The (Other) N-Word

Two years ago, I self-published 250 copies of Cheesesteak, a memoir about growing up in West Philadelphia in the 1950s and ‘60s. I gave about half away to people who had shared experiences with me and sold most of the rest. A distributor offered to take the book on if I printed more, and a friend, who had experience as a copy editor, offered to read proof.

On p. 3, she questioned my use of the word “Negro.” (I had written that my immigrant paternal grandfather’s medical practice at 10th & Baimbridge was devoted primarily to “Jews and Italians and Negroes, who paid him in cash or produce or homemade wine.”) It turned out that in 101 pages I had used “Negro” 18 times, “black” (in a racial context) 10 times, and “Afro-American once. (I had also used, twice each, usually quoting a speaker, “nigger” and “schvartze.”) All the pieces which composed the book had appeared on-line or in-print in publications of modest but actual readership, and no one of whom I was aware had objected to any word I’d written, except for one editor, who’d changed the title “My First Faggot” into a Spanish phrase with all considerations of – or attitudes toward  – sexual preference removed.

My friend said “Negro” was unacceptable. She cited as authority President Obama, The New York Times, the Oxford Dictionaries, Wikipedia, and an esteemed friend of hers who edited a journal about flutes. (My friend played one.) She said if I did not replace each “Negro” with “black,” she did not want her name associated with my book, even amongst a list of people I was thanking. (Besides “black,” she allowed, I could use “people of color” or “black dudes.” But, I replied, no other colors were under consideration, and wouldn’t I have to say “black dudes and dudettes” or risk being accused of sexism as well as racism.)

Language is a funny thing, whose potency ebbs an flows like tides – or major league franchises.

In the period about which I was writing, “Negroes” was the word of choice among the people, white or black, upon whom Cheesesteak reported, as well as Martin Luther King, Jr., James Baldwin, Norman (“The White Negro”) Mailer, and Norman (“My Negro Problem – and Ours”) Podhoretz. “Colored” was fading but not uncommon. Schvartze was used only with a humorous, if slightly negative, connotation, and “nigger” was verbotten. I don’t recall hearing or reading a single “Afro-American,” and “black” didn’t begin to come into prominence until Stokely Carmichael’s then-unsettling espousal of “Black Power” toward the end of my time in Philly. (Interestingly, if puzzlingly, I learned that “Negro” had been replaced by “black”  because “Negro” derived from the Spanish negro, which itself came from the Latin niger, both of which meant, in English, “black.” In other words, “black,” in English, was acceptable but “black, in Spanish, was not.)

I had replied to my friend with a knee-jerk assertion of authorial independence and control. But, I said, after seeing I’d used “black” nearly as frequently as “Negro,” I could probably change a few, if not most of the offending words. If “most,” she asked, why not “all”?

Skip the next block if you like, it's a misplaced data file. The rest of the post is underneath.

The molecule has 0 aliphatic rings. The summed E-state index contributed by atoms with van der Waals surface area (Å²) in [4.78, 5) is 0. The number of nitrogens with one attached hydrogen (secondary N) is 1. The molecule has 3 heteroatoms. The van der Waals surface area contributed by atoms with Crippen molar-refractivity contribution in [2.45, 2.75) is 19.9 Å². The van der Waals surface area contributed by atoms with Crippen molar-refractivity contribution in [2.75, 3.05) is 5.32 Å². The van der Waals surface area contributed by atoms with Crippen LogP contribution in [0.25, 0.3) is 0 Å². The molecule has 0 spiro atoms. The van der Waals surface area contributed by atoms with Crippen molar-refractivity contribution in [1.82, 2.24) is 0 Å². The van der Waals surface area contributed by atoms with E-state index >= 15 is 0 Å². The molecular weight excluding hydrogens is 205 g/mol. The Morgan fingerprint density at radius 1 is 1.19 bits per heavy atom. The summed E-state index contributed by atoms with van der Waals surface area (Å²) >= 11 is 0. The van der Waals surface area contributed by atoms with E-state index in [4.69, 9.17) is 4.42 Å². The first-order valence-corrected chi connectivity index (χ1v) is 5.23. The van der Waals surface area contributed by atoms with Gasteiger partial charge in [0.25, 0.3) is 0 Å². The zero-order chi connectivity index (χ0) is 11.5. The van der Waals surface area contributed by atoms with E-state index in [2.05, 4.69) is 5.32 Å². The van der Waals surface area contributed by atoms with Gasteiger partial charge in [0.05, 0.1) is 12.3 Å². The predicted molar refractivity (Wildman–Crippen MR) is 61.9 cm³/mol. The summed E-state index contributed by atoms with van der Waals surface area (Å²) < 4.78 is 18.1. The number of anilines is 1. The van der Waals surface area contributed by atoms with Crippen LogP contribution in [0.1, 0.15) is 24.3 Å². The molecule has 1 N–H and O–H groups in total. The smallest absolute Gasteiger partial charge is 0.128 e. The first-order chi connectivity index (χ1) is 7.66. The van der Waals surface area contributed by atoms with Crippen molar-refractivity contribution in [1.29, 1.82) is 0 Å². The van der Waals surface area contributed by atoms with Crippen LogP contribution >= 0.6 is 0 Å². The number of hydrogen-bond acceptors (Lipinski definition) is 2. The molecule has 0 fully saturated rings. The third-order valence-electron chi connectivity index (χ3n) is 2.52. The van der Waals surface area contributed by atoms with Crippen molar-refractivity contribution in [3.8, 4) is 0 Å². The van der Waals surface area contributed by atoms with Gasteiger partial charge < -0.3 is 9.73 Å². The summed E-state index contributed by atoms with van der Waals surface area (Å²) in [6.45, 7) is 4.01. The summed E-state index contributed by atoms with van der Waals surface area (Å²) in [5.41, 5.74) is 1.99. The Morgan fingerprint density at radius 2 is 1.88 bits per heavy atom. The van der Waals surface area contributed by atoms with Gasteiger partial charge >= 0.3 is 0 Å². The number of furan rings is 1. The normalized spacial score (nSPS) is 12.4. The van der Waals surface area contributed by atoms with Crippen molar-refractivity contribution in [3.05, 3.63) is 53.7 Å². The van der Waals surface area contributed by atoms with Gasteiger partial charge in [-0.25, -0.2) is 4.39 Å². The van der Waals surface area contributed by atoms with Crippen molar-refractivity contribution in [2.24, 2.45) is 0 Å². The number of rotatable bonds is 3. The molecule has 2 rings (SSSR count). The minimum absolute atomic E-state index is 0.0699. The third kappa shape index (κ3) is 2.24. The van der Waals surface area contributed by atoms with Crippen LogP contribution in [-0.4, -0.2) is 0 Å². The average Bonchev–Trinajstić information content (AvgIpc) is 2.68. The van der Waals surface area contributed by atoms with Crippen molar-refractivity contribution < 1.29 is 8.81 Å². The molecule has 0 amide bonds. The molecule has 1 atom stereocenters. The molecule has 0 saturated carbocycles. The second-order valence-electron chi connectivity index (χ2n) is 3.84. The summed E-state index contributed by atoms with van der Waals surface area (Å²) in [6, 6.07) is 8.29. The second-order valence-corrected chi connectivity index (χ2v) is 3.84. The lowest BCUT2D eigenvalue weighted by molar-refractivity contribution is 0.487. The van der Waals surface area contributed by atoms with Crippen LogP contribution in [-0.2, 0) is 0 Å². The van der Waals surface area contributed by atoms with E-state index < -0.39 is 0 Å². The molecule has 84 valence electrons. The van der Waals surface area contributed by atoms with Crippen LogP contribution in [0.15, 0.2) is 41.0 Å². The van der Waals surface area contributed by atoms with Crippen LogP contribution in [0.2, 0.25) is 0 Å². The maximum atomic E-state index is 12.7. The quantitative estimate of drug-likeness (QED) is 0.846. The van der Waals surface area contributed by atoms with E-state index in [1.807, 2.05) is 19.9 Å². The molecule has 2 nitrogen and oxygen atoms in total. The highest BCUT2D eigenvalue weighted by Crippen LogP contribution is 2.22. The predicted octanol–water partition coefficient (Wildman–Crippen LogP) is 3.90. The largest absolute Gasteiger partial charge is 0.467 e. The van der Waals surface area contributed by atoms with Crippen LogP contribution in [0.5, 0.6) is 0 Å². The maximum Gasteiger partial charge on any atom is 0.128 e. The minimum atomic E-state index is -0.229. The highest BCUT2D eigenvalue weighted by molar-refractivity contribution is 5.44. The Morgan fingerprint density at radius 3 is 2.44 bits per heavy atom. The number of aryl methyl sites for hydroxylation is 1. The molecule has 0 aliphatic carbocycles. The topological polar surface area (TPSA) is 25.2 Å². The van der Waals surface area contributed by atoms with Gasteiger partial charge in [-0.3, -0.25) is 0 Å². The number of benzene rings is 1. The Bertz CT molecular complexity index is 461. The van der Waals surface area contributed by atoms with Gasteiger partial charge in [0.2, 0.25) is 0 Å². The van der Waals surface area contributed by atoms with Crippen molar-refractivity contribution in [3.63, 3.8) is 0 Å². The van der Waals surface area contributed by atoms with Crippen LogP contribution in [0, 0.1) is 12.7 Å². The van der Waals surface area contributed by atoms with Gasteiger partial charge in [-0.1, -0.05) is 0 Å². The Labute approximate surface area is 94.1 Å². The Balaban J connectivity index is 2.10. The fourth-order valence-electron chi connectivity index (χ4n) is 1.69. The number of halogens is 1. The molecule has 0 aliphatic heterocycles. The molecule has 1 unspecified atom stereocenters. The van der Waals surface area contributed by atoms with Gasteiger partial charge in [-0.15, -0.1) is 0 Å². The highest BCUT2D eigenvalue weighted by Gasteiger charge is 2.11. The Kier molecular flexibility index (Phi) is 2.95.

This was a good question. Since she was a musician, I answered that, when I wrote, I felt like one. I structured sentences rhythmically. I chose words and phrases like, I imagined, she shaped notes, by how they related to others, by the emotions and associations they raised, by how they thematically fit the whole. If a “people of color” landed in my ear like a dropped bassoon in an orchestra pit, it would not suit no matter how attractive it otherwise was. If a word did not fit my sense of the thinking or conversation of the time, if it grated rather than enriched, that would weigh against the approval it might find with others.

Looking back at my word choices in this book, I believe “Negro” to have been most prevalent on its pages because it was most prevalent in those days. When I opted for “black,” it was most often as a balance against “white” – “white girls” dating “black guys,” Market Street dividing “black” neighborhoods from “white” one. “ Or “black” could be used to provide an ominous and risky edge – a ‘black” bar at which I drank – and “Negro” a patina of respect and class – a “Negro girl” I dated.

I consider myself to be – just about – a First Amendment absolutist. Mere ink on paper, I say. Or sound waves in the air. What’s the harm? The thinnest skinned should not determine what the rest of us see or hear. “Sticks and stones…,” you know. Yet, there were words I would not utter, nor to which, like my friend, I would not attach my name. So I decided to seek other opinions. I queried three writer/editors (all white, all male) with whom I had dealings.

The youngest – and most connected to the zeitgeist – said I could use “Negro” only if quoting someone. (He also said, “Definitely nix ‘Afro-American’ from your text – and, for that matter, your life. ‘Afro’ is a hair style. ‘African is the people.”)

The second youngest – and the most politically engaged – said, “Given the times you’re recalling, I can’t imagine ‘Negroes’ is too far gone. It didn’t stick in my eye.” (His wife, I would note, is African.)

The third – the oldest – and the outlaw of the bunch – said, “Get a new proof reader.”

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